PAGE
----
"oboCop: Rogue City is an experience meant for RoboCop fans made by RoboCop fans. While Teyon isn’t massive studio that has the resources to output AAA blockbuster titles, the team absolutely puts their best foot forward with the property."
At the end of the day, RoboCop: Rogue City is an experience meant for RoboCop fans made by RoboCop fans. While Teyon isn’t massive studio that has the resources to output AAA blockbuster titles, the team absolutely puts their best foot forward with the property. Long time gaming fans should understand the difference between an AAA and an AA title with the former typically being able to afford far more production value due to the backing of big publishers. With that in mind, RoboCop: Rogue City is easy to recommend to the most ardent fans of RoboCop, in particular.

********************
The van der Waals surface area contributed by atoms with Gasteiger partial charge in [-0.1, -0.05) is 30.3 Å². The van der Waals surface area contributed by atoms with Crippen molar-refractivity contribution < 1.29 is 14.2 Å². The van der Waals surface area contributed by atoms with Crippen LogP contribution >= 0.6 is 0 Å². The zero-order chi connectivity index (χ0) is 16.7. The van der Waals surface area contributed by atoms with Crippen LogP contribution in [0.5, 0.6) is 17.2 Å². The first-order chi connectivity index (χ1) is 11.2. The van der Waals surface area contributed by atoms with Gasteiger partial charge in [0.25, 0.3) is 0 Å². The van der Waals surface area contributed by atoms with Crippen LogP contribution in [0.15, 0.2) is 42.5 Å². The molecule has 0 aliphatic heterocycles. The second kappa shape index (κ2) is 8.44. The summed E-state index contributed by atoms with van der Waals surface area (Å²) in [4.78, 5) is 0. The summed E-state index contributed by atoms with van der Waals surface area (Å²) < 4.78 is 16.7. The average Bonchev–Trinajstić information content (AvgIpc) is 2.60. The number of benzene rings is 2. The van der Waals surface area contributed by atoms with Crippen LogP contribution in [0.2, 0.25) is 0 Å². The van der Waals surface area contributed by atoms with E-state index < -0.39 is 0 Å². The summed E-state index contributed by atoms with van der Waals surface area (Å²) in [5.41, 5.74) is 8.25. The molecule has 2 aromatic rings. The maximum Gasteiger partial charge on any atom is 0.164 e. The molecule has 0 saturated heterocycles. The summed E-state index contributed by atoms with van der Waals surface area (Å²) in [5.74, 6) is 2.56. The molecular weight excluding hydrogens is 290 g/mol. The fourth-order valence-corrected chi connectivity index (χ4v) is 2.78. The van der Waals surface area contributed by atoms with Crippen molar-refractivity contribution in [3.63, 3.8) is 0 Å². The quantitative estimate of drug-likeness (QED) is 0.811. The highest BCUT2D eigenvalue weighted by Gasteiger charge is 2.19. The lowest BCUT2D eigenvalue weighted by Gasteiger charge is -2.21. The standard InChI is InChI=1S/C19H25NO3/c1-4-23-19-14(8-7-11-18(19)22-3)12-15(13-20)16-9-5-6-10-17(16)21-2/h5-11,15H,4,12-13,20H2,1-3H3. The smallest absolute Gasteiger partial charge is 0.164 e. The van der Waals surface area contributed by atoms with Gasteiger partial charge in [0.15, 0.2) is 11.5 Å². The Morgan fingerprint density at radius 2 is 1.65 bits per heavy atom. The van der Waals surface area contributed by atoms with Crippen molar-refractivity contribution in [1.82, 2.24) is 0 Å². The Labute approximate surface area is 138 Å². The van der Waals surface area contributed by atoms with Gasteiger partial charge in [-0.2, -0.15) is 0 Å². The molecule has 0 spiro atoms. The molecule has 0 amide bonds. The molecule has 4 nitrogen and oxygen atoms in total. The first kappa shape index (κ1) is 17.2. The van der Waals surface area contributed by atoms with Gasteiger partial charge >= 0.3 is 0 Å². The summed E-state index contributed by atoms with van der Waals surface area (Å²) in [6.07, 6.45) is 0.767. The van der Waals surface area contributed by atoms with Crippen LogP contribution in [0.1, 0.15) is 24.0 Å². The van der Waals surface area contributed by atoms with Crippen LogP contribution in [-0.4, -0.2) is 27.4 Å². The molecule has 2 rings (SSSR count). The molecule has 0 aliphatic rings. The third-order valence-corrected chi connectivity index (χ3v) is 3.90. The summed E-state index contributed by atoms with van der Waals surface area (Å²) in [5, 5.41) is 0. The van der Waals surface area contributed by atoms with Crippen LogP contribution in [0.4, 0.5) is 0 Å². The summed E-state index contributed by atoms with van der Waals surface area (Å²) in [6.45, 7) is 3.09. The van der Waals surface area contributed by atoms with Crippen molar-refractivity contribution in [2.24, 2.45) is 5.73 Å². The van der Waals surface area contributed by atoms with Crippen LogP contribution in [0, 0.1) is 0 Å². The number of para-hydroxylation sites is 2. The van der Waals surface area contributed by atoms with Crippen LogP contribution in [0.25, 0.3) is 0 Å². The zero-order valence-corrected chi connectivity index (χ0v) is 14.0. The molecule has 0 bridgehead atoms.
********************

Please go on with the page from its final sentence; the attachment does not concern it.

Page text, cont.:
RoboCop: Rogue City aims to deliver a fan-crafted experience, and it succeeds on nearly every level. With the understanding that this title comes from a smaller studio with limitations in the AA space, it’s easy to forgive the lack of polish in certain areas such as facial animations. Otherwise, Rogue City is a thrilling ride you should experience.
This game was reviewed on the PlayStation 5.
Beautiful world; Engaging stories, action, and detective work.
Lackluster facial animations.